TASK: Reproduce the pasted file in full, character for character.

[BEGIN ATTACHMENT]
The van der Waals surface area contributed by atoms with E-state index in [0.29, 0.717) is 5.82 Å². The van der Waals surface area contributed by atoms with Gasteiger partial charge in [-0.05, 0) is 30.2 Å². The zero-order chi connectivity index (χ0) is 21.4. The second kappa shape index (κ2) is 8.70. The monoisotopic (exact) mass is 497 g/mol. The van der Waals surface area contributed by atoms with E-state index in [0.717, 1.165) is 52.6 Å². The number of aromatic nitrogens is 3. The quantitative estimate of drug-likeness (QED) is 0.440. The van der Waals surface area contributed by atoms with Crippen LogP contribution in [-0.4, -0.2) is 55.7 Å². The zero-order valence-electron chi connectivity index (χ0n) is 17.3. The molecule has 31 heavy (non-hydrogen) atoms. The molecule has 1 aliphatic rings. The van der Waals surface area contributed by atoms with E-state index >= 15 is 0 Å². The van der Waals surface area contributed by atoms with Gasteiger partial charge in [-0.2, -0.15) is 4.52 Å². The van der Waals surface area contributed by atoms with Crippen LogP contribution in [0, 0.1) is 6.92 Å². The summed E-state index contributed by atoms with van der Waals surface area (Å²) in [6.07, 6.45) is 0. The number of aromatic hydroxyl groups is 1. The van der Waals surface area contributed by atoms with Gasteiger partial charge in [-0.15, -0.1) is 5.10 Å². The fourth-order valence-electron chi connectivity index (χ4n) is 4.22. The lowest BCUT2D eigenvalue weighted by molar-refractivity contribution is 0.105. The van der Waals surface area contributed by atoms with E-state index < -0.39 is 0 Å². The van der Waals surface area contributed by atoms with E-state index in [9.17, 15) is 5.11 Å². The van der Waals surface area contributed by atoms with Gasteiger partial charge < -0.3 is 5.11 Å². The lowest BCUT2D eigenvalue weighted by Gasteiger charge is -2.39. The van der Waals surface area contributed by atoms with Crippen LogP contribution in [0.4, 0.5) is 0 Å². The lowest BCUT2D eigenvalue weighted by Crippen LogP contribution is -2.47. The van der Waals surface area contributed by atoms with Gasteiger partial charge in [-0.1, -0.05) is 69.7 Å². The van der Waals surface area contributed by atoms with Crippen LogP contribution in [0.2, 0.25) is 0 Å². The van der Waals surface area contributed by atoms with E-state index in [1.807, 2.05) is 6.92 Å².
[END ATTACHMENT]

The van der Waals surface area contributed by atoms with E-state index in [0.29, 0.717) is 5.82 Å². The van der Waals surface area contributed by atoms with Gasteiger partial charge in [-0.05, 0) is 30.2 Å². The zero-order chi connectivity index (χ0) is 21.4. The second kappa shape index (κ2) is 8.70. The monoisotopic (exact) mass is 497 g/mol. The van der Waals surface area contributed by atoms with E-state index in [0.717, 1.165) is 52.6 Å². The number of aromatic nitrogens is 3. The quantitative estimate of drug-likeness (QED) is 0.440. The van der Waals surface area contributed by atoms with Crippen LogP contribution in [-0.4, -0.2) is 55.7 Å². The zero-order valence-electron chi connectivity index (χ0n) is 17.3. The molecule has 31 heavy (non-hydrogen) atoms. The molecule has 1 aliphatic rings. The van der Waals surface area contributed by atoms with E-state index >= 15 is 0 Å². The van der Waals surface area contributed by atoms with Gasteiger partial charge in [-0.2, -0.15) is 4.52 Å². The van der Waals surface area contributed by atoms with Crippen LogP contribution in [0, 0.1) is 6.92 Å². The summed E-state index contributed by atoms with van der Waals surface area (Å²) in [6.07, 6.45) is 0. The number of aromatic hydroxyl groups is 1. The van der Waals surface area contributed by atoms with Gasteiger partial charge in [-0.15, -0.1) is 5.10 Å². The fourth-order valence-electron chi connectivity index (χ4n) is 4.22. The lowest BCUT2D eigenvalue weighted by molar-refractivity contribution is 0.105. The van der Waals surface area contributed by atoms with E-state index < -0.39 is 0 Å². The van der Waals surface area contributed by atoms with E-state index in [9.17, 15) is 5.11 Å². The van der Waals surface area contributed by atoms with Gasteiger partial charge < -0.3 is 5.11 Å². The lowest BCUT2D eigenvalue weighted by Gasteiger charge is -2.39. The van der Waals surface area contributed by atoms with Crippen LogP contribution in [0.4, 0.5) is 0 Å². The lowest BCUT2D eigenvalue weighted by Crippen LogP contribution is -2.47. The van der Waals surface area contributed by atoms with Gasteiger partial charge in [-0.1, -0.05) is 69.7 Å². The van der Waals surface area contributed by atoms with Crippen LogP contribution in [0.2, 0.25) is 0 Å². The van der Waals surface area contributed by atoms with E-state index in [1.807, 2.05) is 6.92 Å².